So You Want To Buy a Computer?
Australian Society of Anaesthetists Newsletter Volume 93, Issue 3, August 1993
This is the first page of what could become a regular feature of the newsletter. The focus will probably be on computers and/or research methods. It does not yet have a title. I rather like ‘hit any key to continue’ but I am open to suggestions. There will be a mystery prize from a mystery company for the best suggestion. If you have any interesting or amusing research or computer adventures please send them to me (Dave Sainsbury) care of the Anaesthetic Department of the Adelaide Children’s Hospital, North Adelaide South Australia. This month I will set the ball rolling with some advice for computer buyers. Next time I will discuss that woderful invention EMAIL.
This new-age form of communication has almost driven me into lunacy (I nearly sold my computer!) If any readers would like to have their EMAIL addresses published they could drop me a line by EMAIL: email@example.com Perhaps someone could explain to me in words of less than ten syllables how to send a program by EMAIL as well as a simple text file?
Have I got a deal for you!?
Rule number one: Whatever you buy will not be worth ‘zip’ in 5 years time. So whatever you buy you need to get your money’s worth within that time. The following chart describes my computer folleys.
Year Computer RAM Floppy disk Cost Value 1993 1983 Apple II 48K 5¼" 134K $3000 $200 1988 Ultra '286 640K 5¼" 720K $3000 $750 1992 Sharp '386 DX 10,000K 3½" 1,400K $7000 $5000
RAM stands for random access memory. It is the short term memory of the computer. Like our short term memory it is volatile. Turn the power off for a few seconds and all is lost. (This form of electronic ECT can be used as a last resort when a computer refuses to behave itself).
Disk memory is non-volatile and is used to save the operating system (personality of the computer), the programs (skills of the computer), and data (specific memories).
The price of the Sharp was inflated by the fact that it was a portable with an active matrix, thin film transistor, colour liquid crystal display. Hard to say after a few beers but beautiful to look at… if you like that sort of thing. In fact an equivalent desk top machine would have weighed in for around $3000. As they say in the trade you can now get considerably more ‘bang for your bucks’. I had a library of 70 floppy disks for my Apple. All of that could now be loaded into the RAM of my Sharp!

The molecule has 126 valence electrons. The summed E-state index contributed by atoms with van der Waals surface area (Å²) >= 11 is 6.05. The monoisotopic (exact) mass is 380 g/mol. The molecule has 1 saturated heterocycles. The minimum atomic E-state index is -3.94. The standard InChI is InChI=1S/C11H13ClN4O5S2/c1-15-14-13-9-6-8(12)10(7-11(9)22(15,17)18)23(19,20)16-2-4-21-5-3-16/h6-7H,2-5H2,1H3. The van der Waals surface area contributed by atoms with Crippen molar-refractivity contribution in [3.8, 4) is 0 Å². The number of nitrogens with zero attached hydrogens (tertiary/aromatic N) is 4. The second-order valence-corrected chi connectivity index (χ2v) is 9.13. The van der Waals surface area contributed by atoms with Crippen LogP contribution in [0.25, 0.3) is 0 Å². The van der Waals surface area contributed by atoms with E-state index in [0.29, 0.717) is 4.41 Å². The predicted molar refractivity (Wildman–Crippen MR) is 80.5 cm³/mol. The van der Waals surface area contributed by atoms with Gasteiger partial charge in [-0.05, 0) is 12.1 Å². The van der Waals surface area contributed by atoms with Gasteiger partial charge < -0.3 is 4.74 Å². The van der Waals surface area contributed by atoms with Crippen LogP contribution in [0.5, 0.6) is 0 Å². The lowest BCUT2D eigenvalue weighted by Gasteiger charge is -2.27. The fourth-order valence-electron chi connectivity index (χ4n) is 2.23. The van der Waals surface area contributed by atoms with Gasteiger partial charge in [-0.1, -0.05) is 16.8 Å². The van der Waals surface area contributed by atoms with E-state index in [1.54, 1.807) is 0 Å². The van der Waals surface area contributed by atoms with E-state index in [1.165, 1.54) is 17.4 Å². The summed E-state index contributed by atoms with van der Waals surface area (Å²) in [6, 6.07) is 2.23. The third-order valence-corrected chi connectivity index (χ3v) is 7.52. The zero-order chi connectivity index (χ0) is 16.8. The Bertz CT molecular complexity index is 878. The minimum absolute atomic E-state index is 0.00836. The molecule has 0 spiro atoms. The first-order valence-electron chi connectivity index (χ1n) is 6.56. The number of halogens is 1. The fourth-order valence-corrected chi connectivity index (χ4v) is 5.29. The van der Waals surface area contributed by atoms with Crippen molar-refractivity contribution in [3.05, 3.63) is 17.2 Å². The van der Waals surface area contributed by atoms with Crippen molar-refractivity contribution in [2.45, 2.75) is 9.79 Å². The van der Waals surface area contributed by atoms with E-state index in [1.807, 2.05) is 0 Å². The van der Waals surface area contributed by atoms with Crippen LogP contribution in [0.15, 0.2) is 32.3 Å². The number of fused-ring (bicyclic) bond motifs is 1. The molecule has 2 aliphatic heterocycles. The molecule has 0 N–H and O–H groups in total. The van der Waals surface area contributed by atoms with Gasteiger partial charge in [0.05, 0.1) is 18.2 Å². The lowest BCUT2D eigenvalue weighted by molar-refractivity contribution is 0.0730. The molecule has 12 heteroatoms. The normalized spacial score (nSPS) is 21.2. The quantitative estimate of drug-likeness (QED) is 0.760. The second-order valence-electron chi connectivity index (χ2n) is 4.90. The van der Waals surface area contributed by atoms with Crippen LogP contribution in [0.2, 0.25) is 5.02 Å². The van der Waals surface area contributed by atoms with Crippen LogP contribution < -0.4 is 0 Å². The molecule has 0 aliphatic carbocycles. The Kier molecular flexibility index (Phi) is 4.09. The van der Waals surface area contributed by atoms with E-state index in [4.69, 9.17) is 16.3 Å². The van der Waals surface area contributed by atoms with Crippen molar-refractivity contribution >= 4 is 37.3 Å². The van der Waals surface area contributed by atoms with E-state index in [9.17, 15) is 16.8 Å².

But why should you always spend $3000? Why not buy last year’s model and save some money? The answer is software. The traditional advice in buying a computer is to first define your needs. Then find the software that will meet those needs. Finally buy the computer that will run that software. The drawback to this solution is that you need a computer to run the software before you can see if it meets your needs. In some cases you cannot clearly define your needs until you have some idea of the software solutions that are available. This chicken and egg problem usually means you have to borrow a machine and software for a few months, develop a significant addiction and then make your purchase.
The universal need of computer users is to have a machine that is easy to use. The first generation of computers had limited memory and speed so we had to talk to them on their terms. Arcane hieroglyphics were required to find out what was on a disk: ‘CATALOG’ on an Apple, ‘DIR’ on an IBM. The graphics interface was a giant step forward. Developed by Xerox, Implemented on the Apple Mac and institutionalised by Microsoft Windows. Graphics based machines demand a fast computer and a lot of memory. They allow you to run programs by ‘point and click’.
The next major step is ‘Object Oriented Programs’ (OOP) and object based programs. These allow word processors, data bases and spreadsheets to freely exchange data. In fact they simple become specialised ‘windows’ onto the same array of information. Customising programs becomes a matter of pointing to lists of program properties and choosing the ones you need. ‘Point and Click’ programming is becoming a reality with software like ‘Access’ & ‘Visual Basic’ from Microsoft and ‘Toolbook’ from Asymetrix. This new generation of software demands fast (486) machines, large drives (200Meg) and at least 8Meg of RAM. It will cost $3000 but you will be getting the equivalent of power steering, ABS breaks and an air-bag in case you crash.
|EMAIL: david.sainsbury”AT”adelaide.edu.au Last Update:02/05/2005|